Mr. Camargo Guarnieri was the outstanding Brazilian composer of the generation after Villa-Lobos. Like the latter, his music is inspired by Brazilian dance rhythms and uses folk melodies. Guarnieri loved counterpoint and his music is more organized than that of the elder composer. His series of seven choirs, composed between 1956 and 1991, take the form of concertinos for solo instrument and medium-sized orchestra. Each takes about 15 minutes.
This version, the second of two, contains the choirs for clarinet (1956), piano (1956), cello (1961) and viola (1975). All four are full of fiery dance passages to syncopated Latin rhythms, alternating with music of pastoral lyricism, and usually end in a festive and carnivalesque atmosphere.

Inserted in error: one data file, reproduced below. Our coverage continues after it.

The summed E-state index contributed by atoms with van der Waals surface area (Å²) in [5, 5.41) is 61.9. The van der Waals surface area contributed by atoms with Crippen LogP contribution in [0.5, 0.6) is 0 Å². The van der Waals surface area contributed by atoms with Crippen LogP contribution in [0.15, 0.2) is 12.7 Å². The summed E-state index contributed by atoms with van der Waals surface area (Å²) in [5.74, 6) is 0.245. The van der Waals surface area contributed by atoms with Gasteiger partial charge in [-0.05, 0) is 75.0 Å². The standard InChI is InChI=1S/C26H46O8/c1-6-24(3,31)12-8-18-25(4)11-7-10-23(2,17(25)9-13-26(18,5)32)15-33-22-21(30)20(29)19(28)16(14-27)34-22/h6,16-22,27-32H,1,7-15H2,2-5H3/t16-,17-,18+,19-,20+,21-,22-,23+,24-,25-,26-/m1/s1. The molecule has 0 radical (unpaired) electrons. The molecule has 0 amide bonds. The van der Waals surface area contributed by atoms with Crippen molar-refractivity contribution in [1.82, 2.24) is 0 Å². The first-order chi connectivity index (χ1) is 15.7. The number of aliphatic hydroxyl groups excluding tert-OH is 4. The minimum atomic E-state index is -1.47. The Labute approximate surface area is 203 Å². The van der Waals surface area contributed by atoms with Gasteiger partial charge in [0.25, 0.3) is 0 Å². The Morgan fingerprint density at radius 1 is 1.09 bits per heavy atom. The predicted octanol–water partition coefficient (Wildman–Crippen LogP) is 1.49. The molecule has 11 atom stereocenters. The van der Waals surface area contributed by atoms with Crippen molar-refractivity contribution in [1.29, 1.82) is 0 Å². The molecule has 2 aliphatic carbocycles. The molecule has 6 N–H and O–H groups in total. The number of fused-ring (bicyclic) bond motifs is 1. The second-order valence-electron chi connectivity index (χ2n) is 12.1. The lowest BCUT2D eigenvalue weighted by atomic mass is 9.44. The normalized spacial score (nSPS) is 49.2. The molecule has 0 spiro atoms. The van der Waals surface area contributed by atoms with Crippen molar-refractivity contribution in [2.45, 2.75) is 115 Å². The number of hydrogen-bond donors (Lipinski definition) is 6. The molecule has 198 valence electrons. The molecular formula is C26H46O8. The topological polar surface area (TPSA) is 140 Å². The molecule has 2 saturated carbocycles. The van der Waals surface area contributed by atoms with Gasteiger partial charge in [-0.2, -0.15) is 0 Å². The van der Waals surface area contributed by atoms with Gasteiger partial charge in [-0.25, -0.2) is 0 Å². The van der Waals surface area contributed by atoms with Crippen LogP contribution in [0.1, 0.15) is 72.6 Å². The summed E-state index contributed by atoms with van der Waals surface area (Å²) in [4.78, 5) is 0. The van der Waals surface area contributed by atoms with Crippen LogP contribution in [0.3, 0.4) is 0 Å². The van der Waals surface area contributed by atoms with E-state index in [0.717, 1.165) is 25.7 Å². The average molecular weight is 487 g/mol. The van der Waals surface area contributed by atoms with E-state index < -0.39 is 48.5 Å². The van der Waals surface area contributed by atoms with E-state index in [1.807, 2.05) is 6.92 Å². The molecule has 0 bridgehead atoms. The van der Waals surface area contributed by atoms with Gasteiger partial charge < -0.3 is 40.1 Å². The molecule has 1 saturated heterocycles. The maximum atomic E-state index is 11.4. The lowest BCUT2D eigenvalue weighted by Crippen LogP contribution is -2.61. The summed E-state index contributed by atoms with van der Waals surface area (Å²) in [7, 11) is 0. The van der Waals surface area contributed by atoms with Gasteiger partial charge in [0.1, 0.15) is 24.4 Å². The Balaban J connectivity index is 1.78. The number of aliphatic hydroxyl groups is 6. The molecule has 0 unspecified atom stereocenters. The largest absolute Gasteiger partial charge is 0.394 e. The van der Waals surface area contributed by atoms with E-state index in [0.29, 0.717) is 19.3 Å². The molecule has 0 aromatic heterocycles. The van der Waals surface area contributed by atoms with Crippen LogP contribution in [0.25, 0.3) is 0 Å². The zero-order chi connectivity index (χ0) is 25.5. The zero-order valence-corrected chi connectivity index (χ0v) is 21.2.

The final pair, for strings, is slightly more modernist: the composer even employs a row of 12 tones in the viola concerto, but its lightness and Brazilian exuberance are unaffected (Guarnieri hated 12-tone music and wrote articles on unnaturalness he found it – then wrote a few to prove he could!) The program also contains an early work for chamber orchestra, Flor de Tremembe (1937), which is jazzy with echoes of Gershwin.
This disc is even funnier than volume 1. The musicians are perfectly at ease with the idiom of Guarnieri: the tempos of Roberto Tibiriçá are right, the soloists are formidable, the sound of first order. This Choros for clarinet should be as popular as the Clarinet Concerto by Copland (who, by the way, was the composer’s friend and benefactor in the United States).
Available on Apple Music
Works: Choros, Flor de Tremembe
Performers: São Paulo Symphony Orchestra, Roberto Tibiriçá
Label: NAXOS 8574403